Opera Unveils New Browser for Windows

By Matthew Hicks  |  Posted 2003-09-23 Print this article Print

With Opera 7.20 for Windows, Opera is promising improved performance and supporting additional languages.

Opera Software ASA, one of the only commercial Web browser competitors to Microsoft Corp., rolled out its latest browser for Windows on Tuesday. With Opera 7.20 for Windows, Opera is promising improved performance and support for additional languages. The release follows by almost a month a beta of the browser. Performance improvements in the latest Windows version include faster Web page and user interface rendering and reformatting as well as faster JavaScript performance, officials said.
"With Opera 7.20 we again prove our determination to break new ground with every major release," said Opera CEO Jon S. von Tetzchner, in a statement.
Opera also is adding the 40-plus languages it already supports. The 7.20 version includes support for bidirectional languages, those such as Arabic and Hebrew, with a mixture of writing from left to right and from right to left. The latest Windows browser is available at www.opera.com in either a free version with advertisements or without ads for $39. In the ad-supported version, Opera is offering users a choice of ads in the 7.20 Windows release. Users can choose the traditional graphical ads or select the new text-based ads delivered by Google according to relevancy. Opera officials say the text-based ads are less intrusive for users. Beyond the latest desktop browser, Opera is finding success in providing its browser for use in smart phones. That push helped Opera, a private company founded in 1994, to record last quarter its first profit since 1998—albeit it a small one, said Opera spokesman Pal A. Hvistendahl. The company also has begun pushing its browser, combined with Linux, as an alternative to the Windows XP operating system for use in the emerging IP television market.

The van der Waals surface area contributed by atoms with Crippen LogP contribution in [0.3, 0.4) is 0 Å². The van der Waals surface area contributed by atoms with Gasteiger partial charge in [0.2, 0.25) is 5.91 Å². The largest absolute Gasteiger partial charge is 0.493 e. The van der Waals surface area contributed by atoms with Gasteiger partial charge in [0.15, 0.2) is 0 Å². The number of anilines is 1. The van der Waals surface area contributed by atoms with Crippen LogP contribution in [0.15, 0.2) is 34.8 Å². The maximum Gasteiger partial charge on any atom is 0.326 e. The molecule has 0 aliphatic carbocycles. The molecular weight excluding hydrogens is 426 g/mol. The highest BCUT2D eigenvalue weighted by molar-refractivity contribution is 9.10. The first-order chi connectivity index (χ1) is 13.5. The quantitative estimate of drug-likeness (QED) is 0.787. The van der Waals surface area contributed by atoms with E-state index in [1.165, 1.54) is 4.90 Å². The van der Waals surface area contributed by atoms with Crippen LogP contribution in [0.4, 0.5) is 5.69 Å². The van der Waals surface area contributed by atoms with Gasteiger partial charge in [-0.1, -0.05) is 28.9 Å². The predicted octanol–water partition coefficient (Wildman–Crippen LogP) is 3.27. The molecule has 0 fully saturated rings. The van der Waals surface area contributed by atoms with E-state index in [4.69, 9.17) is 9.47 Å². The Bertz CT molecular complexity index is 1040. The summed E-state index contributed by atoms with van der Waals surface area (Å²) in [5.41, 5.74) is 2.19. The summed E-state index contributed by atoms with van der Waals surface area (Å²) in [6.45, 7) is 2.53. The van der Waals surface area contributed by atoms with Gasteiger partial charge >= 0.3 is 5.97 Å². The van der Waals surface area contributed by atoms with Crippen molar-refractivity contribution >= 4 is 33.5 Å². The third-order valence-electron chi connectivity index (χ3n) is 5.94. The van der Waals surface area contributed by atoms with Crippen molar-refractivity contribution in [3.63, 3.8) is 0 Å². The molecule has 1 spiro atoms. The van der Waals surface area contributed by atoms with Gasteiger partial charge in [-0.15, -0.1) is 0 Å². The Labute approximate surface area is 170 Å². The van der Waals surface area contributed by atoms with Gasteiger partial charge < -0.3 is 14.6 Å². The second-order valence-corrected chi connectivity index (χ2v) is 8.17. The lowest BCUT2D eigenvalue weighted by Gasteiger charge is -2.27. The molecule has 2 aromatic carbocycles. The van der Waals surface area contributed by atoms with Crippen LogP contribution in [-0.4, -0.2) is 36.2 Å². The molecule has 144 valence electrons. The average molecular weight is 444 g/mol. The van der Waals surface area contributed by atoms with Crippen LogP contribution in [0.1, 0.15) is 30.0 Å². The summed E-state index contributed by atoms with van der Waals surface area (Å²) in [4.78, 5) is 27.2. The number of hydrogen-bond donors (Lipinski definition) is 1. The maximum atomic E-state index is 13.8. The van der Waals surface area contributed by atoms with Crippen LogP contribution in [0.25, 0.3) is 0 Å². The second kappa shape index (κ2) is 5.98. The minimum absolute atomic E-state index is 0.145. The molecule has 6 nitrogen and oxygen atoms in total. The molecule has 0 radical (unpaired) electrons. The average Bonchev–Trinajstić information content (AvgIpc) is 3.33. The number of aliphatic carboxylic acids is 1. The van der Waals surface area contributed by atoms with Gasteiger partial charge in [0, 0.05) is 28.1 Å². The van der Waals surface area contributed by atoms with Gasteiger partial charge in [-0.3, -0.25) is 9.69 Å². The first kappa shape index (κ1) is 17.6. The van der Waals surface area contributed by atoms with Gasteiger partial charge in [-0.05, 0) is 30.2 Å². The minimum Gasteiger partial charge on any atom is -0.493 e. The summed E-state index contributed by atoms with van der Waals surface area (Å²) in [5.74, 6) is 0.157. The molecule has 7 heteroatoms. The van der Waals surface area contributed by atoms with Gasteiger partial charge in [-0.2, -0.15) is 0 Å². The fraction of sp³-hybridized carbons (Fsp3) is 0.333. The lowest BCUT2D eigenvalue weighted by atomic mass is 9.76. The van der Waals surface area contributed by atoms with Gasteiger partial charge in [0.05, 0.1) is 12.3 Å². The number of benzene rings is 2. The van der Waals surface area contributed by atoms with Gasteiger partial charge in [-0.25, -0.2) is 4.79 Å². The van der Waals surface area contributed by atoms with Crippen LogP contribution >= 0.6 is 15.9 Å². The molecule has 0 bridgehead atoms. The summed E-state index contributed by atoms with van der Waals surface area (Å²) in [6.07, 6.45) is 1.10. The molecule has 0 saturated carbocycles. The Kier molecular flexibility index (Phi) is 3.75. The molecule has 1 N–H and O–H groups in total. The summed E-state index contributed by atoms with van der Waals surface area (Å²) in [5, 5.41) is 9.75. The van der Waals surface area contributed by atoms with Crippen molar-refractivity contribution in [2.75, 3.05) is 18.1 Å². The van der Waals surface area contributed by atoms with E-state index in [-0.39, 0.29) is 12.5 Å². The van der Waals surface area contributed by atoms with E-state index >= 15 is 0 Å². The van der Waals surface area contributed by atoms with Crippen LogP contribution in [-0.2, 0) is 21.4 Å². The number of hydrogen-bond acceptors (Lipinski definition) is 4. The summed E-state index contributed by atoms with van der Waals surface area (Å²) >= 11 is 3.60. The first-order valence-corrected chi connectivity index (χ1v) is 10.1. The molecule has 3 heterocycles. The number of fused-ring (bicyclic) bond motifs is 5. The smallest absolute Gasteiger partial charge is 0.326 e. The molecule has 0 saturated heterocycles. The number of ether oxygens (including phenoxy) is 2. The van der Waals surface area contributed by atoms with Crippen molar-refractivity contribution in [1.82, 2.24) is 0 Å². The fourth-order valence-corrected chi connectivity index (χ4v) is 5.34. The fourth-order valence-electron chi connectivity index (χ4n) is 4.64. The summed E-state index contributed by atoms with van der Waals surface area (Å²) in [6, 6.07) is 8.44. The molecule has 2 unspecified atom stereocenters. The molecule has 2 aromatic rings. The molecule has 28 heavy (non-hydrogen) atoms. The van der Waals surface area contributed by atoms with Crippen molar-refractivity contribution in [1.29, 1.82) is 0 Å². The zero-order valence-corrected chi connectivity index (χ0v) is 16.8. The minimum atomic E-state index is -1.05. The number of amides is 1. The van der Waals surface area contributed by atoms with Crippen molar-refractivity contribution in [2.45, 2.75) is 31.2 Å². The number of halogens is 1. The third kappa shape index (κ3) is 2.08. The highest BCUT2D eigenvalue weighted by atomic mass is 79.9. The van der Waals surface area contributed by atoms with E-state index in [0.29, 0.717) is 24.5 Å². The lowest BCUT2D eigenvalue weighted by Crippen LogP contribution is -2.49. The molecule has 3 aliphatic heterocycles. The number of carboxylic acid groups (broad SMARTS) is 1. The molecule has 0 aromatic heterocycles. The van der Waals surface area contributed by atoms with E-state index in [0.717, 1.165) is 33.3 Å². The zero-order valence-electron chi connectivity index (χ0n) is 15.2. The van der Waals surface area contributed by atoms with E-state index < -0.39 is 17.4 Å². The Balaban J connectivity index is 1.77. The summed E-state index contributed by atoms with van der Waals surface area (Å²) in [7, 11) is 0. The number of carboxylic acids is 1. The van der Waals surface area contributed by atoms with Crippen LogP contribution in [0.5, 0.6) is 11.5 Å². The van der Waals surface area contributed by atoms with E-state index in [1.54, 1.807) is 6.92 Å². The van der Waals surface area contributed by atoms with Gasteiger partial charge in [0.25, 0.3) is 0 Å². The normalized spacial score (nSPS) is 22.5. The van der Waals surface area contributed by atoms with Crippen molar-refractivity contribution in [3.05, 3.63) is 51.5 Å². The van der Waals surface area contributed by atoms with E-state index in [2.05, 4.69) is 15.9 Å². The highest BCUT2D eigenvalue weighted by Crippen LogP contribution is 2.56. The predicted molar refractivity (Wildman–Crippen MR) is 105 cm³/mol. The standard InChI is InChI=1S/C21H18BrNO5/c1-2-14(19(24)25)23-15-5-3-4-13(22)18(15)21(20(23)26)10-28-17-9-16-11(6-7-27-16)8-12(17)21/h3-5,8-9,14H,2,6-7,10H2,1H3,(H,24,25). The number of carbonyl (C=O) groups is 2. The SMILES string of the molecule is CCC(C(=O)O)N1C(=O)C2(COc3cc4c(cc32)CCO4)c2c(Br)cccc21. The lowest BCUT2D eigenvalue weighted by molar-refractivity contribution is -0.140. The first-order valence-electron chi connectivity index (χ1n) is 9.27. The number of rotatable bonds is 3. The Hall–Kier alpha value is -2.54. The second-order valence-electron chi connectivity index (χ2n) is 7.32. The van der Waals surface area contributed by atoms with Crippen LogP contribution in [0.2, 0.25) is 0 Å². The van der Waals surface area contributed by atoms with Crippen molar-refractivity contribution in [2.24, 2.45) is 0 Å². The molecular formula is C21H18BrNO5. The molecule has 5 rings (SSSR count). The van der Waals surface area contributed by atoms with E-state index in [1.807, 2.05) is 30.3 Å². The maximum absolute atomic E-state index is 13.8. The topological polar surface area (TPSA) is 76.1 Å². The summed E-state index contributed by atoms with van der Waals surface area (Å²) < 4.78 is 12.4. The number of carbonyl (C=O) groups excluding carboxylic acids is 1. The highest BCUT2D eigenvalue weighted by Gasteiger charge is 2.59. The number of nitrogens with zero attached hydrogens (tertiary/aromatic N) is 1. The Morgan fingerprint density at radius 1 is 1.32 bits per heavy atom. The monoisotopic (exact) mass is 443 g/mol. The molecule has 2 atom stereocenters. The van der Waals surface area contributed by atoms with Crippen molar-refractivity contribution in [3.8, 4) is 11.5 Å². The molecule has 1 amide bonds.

Matthew Hicks As an online reporter for eWEEK.com, Matt Hicks covers the fast-changing developments in Internet technologies. His coverage includes the growing field of Web conferencing software and services. With eight years as a business and technology journalist, Matt has gained insight into the market strategies of IT vendors as well as the needs of enterprise IT managers. He joined Ziff Davis in 1999 as a staff writer for the former Strategies section of eWEEK, where he wrote in-depth features about corporate strategies for e-business and enterprise software. In 2002, he moved to the News department at the magazine as a senior writer specializing in coverage of database software and enterprise networking. Later that year Matt started a yearlong fellowship in Washington, DC, after being awarded an American Political Science Association Congressional Fellowship for Journalist. As a fellow, he spent nine months working on policy issues, including technology policy, in for a Member of the U.S. House of Representatives. He rejoined Ziff Davis in August 2003 as a reporter dedicated to online coverage for eWEEK.com. Along with Web conferencing, he follows search engines, Web browsers, speech technology and the Internet domain-naming system.

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